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Part 3: the critical heritage of Rowe’s late plays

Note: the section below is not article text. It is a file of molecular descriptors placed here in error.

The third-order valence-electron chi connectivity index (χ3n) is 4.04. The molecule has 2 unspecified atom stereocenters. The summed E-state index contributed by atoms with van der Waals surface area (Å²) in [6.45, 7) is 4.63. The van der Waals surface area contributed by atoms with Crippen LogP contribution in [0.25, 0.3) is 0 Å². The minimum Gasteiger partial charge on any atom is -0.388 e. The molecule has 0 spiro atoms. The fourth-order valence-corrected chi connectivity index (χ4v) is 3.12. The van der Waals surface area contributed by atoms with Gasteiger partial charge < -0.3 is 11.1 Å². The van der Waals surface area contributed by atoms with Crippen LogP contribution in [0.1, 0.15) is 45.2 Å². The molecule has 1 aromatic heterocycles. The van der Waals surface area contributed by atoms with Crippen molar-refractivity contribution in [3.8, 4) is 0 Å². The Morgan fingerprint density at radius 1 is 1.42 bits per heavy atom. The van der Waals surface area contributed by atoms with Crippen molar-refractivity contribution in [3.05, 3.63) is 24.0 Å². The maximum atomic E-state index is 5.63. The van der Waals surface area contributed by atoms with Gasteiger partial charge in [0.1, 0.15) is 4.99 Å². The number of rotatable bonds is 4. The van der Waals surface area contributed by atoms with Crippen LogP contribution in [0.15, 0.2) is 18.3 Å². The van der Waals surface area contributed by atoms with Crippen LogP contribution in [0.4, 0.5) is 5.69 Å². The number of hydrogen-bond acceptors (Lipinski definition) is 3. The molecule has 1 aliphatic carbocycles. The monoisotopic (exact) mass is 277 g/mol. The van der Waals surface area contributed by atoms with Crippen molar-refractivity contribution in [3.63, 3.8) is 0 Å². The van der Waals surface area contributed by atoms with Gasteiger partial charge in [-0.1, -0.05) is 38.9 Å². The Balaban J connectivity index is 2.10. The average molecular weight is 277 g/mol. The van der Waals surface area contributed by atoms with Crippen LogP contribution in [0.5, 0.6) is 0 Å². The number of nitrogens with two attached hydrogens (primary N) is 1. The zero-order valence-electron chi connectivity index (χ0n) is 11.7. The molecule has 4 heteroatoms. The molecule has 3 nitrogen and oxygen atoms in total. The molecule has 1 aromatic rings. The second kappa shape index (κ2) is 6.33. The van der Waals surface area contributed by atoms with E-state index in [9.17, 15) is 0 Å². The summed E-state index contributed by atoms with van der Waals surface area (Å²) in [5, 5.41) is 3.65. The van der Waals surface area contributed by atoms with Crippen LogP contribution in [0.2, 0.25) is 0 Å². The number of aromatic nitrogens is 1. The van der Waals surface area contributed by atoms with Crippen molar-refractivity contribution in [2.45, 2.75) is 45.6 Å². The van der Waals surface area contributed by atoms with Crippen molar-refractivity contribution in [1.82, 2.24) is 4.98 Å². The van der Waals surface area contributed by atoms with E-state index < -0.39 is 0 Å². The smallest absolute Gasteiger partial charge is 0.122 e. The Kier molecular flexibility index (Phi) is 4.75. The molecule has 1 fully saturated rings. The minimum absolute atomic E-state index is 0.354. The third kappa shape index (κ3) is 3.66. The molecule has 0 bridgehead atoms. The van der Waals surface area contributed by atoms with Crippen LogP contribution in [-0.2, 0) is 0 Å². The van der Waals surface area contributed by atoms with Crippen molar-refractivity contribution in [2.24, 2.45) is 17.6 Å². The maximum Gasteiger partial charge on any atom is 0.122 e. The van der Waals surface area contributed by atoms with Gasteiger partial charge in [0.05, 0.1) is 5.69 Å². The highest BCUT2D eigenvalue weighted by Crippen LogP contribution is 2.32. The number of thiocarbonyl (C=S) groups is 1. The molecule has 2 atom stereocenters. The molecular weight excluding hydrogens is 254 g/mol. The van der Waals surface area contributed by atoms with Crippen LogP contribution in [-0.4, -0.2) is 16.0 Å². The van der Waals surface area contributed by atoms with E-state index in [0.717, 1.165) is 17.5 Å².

Within a month of the premiere of Jane Shore the Daily Courant (23 February 1714, issue 3848) advertised A Review of the Tragedy of Jane Shore. Assuming the nature of a well-tempered critic, its anonymous author interrogated the majority-held opinion that Jane Shore was Rowe’s most superior play to date. Waving aside Rowe’s disregard for the Aristotelian dramatic principles of the three unities as a piece of ‘laborious Contrivance’ not worth adhering to, the author pens a highly defensive review of Rowe’s play, and indeed of Rowe’s protagonist, Jane Shore.32 Contemporary pamphlets attacked Shore as a morally unfi t lead for a tragedy due to her adulterous past, but here it was argued that this immoral past rendered her more relatable to audiences, and therefore more suited to inspire moral instruction.